Pubdate: Thu, 04 Dec 2014
Source: Innisfil Journal (CN ON)
Copyright: 2014 Metroland Media Group Ltd.
Author: Rick Vanderlinde


What would the legalization of marijuana look like in Canada?

It was a question the Barrie-Innisfil federal Liberal riding
association tackled during a town hall meeting Sunday.

Association president Adam English told about 50 people - some of them
medical and recreational marijuana users - the Liberal party wants to
hear what voters think of its pledge to legalize marijuana if elected
to govern next year.

"It would be a controlled effort so it is not so easily accessible to
teens and it would cut out organized crime," English said. "It is so
much easier in our current system to access marijuana when it is illegal."

Canada has one of the highest rates of marijuana use in the world,
with about 28 per cent of teens having tried marijuana, English said.

Three panel members - a retired police officer, a recreational user
and a medical marijuana advocate - led the debate.

Fleur Ottaway, who supports recreational use, said the benefits of
ending the prohibition of marijuana include restricting its use to
adults and creating a $1 billion industry, which can fund healthcare
and education through taxation.

"It should be done with an LCBO-type system so it is heavily
controlled," Ottaway said.

Paul Bailey, a former York Region police officer, supports
decriminalization but not legalization.

Bailey said he fears legalization would create more mental health and
addiction issues, especially among youth. Decriminalizing it would end
criminal records for those caught with small amounts and save the
justice system money.

"I don't think a 19-year-old person with a good life ahead should be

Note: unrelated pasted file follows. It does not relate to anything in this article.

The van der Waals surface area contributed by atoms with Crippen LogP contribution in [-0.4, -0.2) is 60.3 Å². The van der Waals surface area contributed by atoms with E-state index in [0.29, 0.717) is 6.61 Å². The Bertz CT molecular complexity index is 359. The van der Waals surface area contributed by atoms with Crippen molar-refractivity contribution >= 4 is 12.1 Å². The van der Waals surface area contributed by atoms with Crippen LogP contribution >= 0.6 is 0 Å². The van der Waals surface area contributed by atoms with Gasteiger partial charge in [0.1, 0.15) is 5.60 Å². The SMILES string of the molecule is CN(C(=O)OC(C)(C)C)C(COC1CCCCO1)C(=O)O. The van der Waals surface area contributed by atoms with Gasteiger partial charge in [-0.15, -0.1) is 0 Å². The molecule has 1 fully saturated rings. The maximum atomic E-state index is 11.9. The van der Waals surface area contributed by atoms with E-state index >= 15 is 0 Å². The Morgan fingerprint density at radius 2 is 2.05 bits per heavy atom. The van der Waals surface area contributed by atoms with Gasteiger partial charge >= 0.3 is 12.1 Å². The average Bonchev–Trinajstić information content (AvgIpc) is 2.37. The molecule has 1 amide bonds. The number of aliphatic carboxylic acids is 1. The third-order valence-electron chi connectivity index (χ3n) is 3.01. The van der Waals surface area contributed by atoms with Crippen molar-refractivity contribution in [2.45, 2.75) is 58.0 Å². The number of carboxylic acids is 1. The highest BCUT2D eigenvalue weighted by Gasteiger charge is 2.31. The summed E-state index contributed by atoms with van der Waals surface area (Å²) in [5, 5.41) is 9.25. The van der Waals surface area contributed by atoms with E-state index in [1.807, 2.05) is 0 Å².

stigmatized with a criminal record," Bailey said.

Micheline Robichaud supports legalization to make cannibis more easily
accessible to those who use it for medical reasons. Robichaud's
13-year-old son uses medical marijuana to control seizures. But
getting a dependable supply is difficult under the current system set
up by the federal Conservative government, she said.

"Society is not going to fall apart. It's not going to be people
running down the streets and smoking joints," Robichaud said. "The
more people learn about this, the more people are going to say, 'What
are we really afraid of?"

Last month, Liberal leader Justin Trudeau welcomed the Centre for
Addiction and Mental Health's recommendation to legalize marijuana
with strict regulations.

Dr. Jurgen Rehm, director of the Social and Epidemiological Research
Department at the centre, says the current policy has failed to
prevent or reduce the harms associated with cannabis use.

Several speakers at Sunday's meeting said legalization would allow
more education on its effects and would encourage MADD-style campaigns
to reduce driving under the influence of marijuana.

"Legalization is coming. We have to manage it," an audience member
said. "We don't want the wild west. We want to minimize any harm. Many
people are using this for physical and emotional pain management. The
government in this country wants to throw you in jail and cause
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